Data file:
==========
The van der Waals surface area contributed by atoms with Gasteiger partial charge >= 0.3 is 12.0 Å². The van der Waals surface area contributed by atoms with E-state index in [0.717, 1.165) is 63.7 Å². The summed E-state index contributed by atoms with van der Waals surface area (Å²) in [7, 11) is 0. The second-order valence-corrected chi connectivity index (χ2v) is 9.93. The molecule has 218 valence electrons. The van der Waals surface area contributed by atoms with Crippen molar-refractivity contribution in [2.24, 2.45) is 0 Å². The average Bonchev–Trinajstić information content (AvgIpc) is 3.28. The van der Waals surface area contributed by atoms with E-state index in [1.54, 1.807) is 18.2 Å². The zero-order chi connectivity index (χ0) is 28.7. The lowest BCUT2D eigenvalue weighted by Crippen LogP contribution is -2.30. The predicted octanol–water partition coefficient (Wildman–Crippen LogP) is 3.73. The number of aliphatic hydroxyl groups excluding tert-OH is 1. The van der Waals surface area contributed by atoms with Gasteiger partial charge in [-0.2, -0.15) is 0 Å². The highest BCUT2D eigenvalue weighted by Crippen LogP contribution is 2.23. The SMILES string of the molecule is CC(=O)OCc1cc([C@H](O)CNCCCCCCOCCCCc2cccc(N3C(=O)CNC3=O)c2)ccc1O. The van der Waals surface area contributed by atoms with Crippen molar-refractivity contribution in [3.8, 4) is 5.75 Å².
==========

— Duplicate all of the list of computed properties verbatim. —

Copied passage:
The van der Waals surface area contributed by atoms with Gasteiger partial charge >= 0.3 is 12.0 Å². The van der Waals surface area contributed by atoms with E-state index in [0.717, 1.165) is 63.7 Å². The summed E-state index contributed by atoms with van der Waals surface area (Å²) in [7, 11) is 0. The second-order valence-corrected chi connectivity index (χ2v) is 9.93. The molecule has 218 valence electrons. The van der Waals surface area contributed by atoms with Crippen molar-refractivity contribution in [2.24, 2.45) is 0 Å². The average Bonchev–Trinajstić information content (AvgIpc) is 3.28. The van der Waals surface area contributed by atoms with E-state index in [1.54, 1.807) is 18.2 Å². The zero-order chi connectivity index (χ0) is 28.7. The lowest BCUT2D eigenvalue weighted by Crippen LogP contribution is -2.30. The predicted octanol–water partition coefficient (Wildman–Crippen LogP) is 3.73. The number of aliphatic hydroxyl groups excluding tert-OH is 1. The van der Waals surface area contributed by atoms with Gasteiger partial charge in [-0.2, -0.15) is 0 Å². The highest BCUT2D eigenvalue weighted by Crippen LogP contribution is 2.23. The SMILES string of the molecule is CC(=O)OCc1cc([C@H](O)CNCCCCCCOCCCCc2cccc(N3C(=O)CNC3=O)c2)ccc1O. The van der Waals surface area contributed by atoms with Crippen molar-refractivity contribution in [3.8, 4) is 5.75 Å².